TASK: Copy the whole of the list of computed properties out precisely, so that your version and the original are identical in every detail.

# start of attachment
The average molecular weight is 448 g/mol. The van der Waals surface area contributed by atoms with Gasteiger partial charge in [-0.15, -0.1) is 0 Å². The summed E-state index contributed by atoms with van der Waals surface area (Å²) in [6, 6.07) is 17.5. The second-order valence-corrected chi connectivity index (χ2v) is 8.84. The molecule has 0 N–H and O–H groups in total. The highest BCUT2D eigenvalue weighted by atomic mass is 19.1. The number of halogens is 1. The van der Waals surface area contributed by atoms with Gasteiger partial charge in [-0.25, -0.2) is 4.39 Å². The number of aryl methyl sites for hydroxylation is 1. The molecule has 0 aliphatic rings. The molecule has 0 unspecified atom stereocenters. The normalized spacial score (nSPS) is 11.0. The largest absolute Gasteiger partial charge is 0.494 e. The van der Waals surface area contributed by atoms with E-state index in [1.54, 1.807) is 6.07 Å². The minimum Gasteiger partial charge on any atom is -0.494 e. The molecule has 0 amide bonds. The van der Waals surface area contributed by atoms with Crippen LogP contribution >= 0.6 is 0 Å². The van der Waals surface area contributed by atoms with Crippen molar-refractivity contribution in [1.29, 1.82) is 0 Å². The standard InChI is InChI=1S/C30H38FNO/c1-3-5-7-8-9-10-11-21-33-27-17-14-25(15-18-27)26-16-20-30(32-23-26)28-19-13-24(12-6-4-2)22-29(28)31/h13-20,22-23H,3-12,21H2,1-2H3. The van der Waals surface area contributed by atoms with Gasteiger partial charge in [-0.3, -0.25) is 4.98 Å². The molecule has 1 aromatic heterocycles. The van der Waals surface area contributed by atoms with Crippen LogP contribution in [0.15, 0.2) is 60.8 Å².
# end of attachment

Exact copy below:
The average molecular weight is 448 g/mol. The van der Waals surface area contributed by atoms with Gasteiger partial charge in [-0.15, -0.1) is 0 Å². The summed E-state index contributed by atoms with van der Waals surface area (Å²) in [6, 6.07) is 17.5. The second-order valence-corrected chi connectivity index (χ2v) is 8.84. The molecule has 0 N–H and O–H groups in total. The highest BCUT2D eigenvalue weighted by atomic mass is 19.1. The number of halogens is 1. The van der Waals surface area contributed by atoms with Gasteiger partial charge in [-0.25, -0.2) is 4.39 Å². The number of aryl methyl sites for hydroxylation is 1. The molecule has 0 aliphatic rings. The molecule has 0 unspecified atom stereocenters. The normalized spacial score (nSPS) is 11.0. The largest absolute Gasteiger partial charge is 0.494 e. The van der Waals surface area contributed by atoms with E-state index in [1.54, 1.807) is 6.07 Å². The minimum Gasteiger partial charge on any atom is -0.494 e. The molecule has 0 amide bonds. The van der Waals surface area contributed by atoms with Crippen LogP contribution >= 0.6 is 0 Å². The van der Waals surface area contributed by atoms with Crippen molar-refractivity contribution in [1.29, 1.82) is 0 Å². The standard InChI is InChI=1S/C30H38FNO/c1-3-5-7-8-9-10-11-21-33-27-17-14-25(15-18-27)26-16-20-30(32-23-26)28-19-13-24(12-6-4-2)22-29(28)31/h13-20,22-23H,3-12,21H2,1-2H3. The van der Waals surface area contributed by atoms with Gasteiger partial charge in [-0.3, -0.25) is 4.98 Å². The molecule has 1 aromatic heterocycles. The van der Waals surface area contributed by atoms with Crippen LogP contribution in [0.15, 0.2) is 60.8 Å².